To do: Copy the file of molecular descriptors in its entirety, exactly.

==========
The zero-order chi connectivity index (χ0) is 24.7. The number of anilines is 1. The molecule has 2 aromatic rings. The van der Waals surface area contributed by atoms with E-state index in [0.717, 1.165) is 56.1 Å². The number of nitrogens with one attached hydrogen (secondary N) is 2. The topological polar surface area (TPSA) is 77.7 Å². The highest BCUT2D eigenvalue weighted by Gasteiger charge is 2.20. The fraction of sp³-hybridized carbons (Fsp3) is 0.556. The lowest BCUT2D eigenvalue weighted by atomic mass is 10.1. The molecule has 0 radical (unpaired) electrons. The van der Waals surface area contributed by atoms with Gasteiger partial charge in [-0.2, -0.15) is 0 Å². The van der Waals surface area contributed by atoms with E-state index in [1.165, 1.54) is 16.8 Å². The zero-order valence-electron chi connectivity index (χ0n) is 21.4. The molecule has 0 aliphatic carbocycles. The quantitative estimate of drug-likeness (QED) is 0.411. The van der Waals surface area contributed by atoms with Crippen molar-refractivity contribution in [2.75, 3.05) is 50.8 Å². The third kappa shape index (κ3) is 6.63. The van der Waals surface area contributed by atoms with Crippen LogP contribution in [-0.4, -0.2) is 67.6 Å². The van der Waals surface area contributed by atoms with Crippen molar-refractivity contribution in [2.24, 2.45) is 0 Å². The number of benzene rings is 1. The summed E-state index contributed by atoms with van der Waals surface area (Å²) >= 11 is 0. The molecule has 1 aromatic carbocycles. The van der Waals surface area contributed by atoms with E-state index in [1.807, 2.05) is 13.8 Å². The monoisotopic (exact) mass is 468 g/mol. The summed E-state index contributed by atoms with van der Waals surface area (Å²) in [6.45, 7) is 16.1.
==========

The zero-order chi connectivity index (χ0) is 24.7. The number of anilines is 1. The molecule has 2 aromatic rings. The van der Waals surface area contributed by atoms with E-state index in [0.717, 1.165) is 56.1 Å². The number of nitrogens with one attached hydrogen (secondary N) is 2. The topological polar surface area (TPSA) is 77.7 Å². The highest BCUT2D eigenvalue weighted by Gasteiger charge is 2.20. The fraction of sp³-hybridized carbons (Fsp3) is 0.556. The lowest BCUT2D eigenvalue weighted by atomic mass is 10.1. The molecule has 0 radical (unpaired) electrons. The van der Waals surface area contributed by atoms with Gasteiger partial charge in [-0.2, -0.15) is 0 Å². The van der Waals surface area contributed by atoms with E-state index in [1.165, 1.54) is 16.8 Å². The zero-order valence-electron chi connectivity index (χ0n) is 21.4. The molecule has 0 aliphatic carbocycles. The quantitative estimate of drug-likeness (QED) is 0.411. The van der Waals surface area contributed by atoms with Crippen molar-refractivity contribution in [2.75, 3.05) is 50.8 Å². The third kappa shape index (κ3) is 6.63. The van der Waals surface area contributed by atoms with Crippen LogP contribution in [-0.4, -0.2) is 67.6 Å². The van der Waals surface area contributed by atoms with Crippen molar-refractivity contribution in [2.24, 2.45) is 0 Å². The number of benzene rings is 1. The summed E-state index contributed by atoms with van der Waals surface area (Å²) >= 11 is 0. The molecule has 1 aromatic carbocycles. The van der Waals surface area contributed by atoms with E-state index in [1.807, 2.05) is 13.8 Å². The monoisotopic (exact) mass is 468 g/mol. The summed E-state index contributed by atoms with van der Waals surface area (Å²) in [6.45, 7) is 16.1.